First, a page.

Single-domain Antibody Inhibitors of Clostridium difficile Toxins

Title: Single-domain Antibody Inhibitors of Clostridium difficile Toxins
Authors: Hussack, Greg
Date: 2011
Abstract: Clostridium difficile is a leading cause of nosocomial infection in North America and a considerable challenge to healthcare professionals in hospitals and nursing homes. The Gram-positive bacterium produces two exotoxins, toxin A (TcdA) and toxin B (TcdB), which are the major virulence factors responsible for C. difficile-associated disease (CDAD) and are targets for CDAD therapy. In this work, recombinant single-domain antibody fragments (VHHs) which target the cell receptor binding domains of TcdA or TcdB were isolated from an immune, llama phage display library and characterized. Four VHHs (A4.2, A5.1, A20.1, and A26.8) were potent neutralizers of the cytopathic effects of TcdA in an in vitro assay and the neutralizing potency was enhanced when VHHs were administered in combinations. Epitope mapping experiments revealed that some synergistic combinations consisted of VHHs recognizing overlapping epitopes, an indication that factors other than mere epitope blocking are responsible for the increased neutralization. Binding assays revealed TcdA-specific VHHs neutralized TcdA by binding to sites other than the carbohydrate binding pocket of the toxin. The TcdB-specific VHHs failed to neutralize TcdB, as did a panel of human VL antibodies isolated from a synthetic library. To enhance the stability of the C. difficile TcdA-specific VHHs for oral therapeutic applications, the VHHs were expressed with an additional disulfide bond by introducing Ala/Gly54Cys and Ile78Cys mutations. The mutant VHHs were found to be well expressed, were non-aggregating monomers, retained low nM affinity for TcdA, and were capable of in vitro TcdA neutralization. Digestion of the VHHs with the major gastrointestinal proteases, at biologically relevant concentrations, revealed a significant increase in pepsin resistance for all mutants and an increase in chymotrypsin resistance for the majority of mutants without compromising inherent VHH trypsin resistance. Collectively, the second disulfide not only increased VHH thermal stability at neutral pH, as previously shown, but also represents a generic strategy to increase VHH stability at low pH and impart protease resistance. These are all desirable characteristics for the design of protein-based oral therapeutics. In conclusion, llama VHHs represent a class of novel, non-antibiotic inhibitors of infectious disease virulence factors such as C. difficile toxins.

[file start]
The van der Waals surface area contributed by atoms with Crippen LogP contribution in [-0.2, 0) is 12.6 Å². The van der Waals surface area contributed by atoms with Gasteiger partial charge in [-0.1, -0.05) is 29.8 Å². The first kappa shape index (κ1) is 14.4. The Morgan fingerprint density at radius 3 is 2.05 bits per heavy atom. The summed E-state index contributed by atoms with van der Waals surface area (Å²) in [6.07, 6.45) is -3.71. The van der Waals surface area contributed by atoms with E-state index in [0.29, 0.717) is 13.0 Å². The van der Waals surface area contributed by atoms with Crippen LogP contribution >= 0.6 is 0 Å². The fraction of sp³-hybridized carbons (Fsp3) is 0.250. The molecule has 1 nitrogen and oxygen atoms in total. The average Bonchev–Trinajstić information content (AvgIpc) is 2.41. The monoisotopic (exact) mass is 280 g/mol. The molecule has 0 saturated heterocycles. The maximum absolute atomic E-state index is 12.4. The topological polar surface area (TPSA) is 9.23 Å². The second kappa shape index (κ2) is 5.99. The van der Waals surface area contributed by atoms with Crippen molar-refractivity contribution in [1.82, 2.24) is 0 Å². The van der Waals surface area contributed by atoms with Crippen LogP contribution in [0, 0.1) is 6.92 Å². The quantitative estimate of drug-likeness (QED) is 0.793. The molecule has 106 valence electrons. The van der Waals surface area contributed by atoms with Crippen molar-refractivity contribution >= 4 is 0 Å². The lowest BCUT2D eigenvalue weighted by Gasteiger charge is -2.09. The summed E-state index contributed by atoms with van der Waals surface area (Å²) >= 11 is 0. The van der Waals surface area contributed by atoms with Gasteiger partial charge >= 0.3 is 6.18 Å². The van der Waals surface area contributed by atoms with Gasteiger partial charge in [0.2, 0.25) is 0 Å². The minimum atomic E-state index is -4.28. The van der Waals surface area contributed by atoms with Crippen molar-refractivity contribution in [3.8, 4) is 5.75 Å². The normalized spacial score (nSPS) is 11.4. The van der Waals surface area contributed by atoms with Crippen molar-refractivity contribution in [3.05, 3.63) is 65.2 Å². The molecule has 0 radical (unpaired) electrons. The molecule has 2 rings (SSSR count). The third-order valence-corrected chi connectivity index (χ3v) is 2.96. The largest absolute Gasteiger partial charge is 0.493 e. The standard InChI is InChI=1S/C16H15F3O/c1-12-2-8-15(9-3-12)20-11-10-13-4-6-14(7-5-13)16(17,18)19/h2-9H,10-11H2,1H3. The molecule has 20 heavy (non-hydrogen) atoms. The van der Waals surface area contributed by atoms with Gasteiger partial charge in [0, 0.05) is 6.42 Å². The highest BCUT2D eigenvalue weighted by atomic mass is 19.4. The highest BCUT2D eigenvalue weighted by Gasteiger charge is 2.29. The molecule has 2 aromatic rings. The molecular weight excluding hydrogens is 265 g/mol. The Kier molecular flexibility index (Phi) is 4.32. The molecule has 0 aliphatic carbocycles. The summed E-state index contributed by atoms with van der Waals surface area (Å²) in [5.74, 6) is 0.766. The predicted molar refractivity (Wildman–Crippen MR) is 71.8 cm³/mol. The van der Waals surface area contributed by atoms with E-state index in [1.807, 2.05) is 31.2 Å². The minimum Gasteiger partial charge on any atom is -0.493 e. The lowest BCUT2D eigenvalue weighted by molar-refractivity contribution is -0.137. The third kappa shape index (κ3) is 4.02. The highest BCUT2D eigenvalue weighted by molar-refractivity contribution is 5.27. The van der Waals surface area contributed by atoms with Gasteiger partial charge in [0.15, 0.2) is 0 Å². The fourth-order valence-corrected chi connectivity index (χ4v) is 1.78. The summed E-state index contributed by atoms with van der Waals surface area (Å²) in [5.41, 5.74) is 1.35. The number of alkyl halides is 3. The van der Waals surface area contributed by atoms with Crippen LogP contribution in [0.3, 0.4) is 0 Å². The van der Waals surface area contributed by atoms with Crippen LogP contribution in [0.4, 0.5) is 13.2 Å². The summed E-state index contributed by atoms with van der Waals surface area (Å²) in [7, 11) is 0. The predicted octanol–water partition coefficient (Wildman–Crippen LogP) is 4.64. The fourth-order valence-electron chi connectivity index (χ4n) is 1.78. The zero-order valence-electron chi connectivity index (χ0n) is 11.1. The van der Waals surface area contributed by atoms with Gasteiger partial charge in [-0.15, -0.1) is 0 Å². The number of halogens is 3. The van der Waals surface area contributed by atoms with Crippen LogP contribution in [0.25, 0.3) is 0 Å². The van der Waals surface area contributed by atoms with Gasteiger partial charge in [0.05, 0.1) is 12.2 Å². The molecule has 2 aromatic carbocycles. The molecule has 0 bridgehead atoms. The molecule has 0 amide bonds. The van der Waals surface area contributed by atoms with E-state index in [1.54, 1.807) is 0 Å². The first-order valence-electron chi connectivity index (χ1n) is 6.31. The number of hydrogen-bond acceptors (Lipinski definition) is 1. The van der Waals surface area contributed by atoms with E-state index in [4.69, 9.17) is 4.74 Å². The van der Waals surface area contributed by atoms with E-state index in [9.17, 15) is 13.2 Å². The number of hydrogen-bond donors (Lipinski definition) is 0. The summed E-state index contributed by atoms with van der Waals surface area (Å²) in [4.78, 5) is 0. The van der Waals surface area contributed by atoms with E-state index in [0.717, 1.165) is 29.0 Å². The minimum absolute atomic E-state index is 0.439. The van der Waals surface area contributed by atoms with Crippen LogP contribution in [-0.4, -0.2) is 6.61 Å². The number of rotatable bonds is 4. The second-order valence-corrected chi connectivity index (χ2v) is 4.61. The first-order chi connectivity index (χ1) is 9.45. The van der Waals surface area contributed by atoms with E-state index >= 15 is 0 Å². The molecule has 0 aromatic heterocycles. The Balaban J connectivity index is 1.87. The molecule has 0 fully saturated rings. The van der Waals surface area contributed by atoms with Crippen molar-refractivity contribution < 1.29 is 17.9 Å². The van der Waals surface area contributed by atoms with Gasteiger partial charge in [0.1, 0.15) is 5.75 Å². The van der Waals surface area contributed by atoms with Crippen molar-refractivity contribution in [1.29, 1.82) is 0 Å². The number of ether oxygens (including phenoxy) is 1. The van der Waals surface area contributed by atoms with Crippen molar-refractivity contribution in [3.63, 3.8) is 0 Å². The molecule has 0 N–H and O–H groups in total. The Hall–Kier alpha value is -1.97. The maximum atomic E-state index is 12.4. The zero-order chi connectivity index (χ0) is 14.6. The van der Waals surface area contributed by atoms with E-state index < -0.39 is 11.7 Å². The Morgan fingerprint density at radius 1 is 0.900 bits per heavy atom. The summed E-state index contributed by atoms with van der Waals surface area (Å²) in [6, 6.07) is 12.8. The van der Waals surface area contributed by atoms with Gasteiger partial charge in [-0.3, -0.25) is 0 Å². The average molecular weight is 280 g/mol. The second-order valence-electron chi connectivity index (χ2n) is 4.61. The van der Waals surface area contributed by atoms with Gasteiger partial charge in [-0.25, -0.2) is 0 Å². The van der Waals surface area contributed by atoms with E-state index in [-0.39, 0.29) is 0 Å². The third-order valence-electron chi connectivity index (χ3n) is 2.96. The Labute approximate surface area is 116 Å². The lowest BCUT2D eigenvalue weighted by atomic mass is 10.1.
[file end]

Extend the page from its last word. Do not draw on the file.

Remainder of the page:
CollectionThèses, 2011 - // Theses, 2011 -
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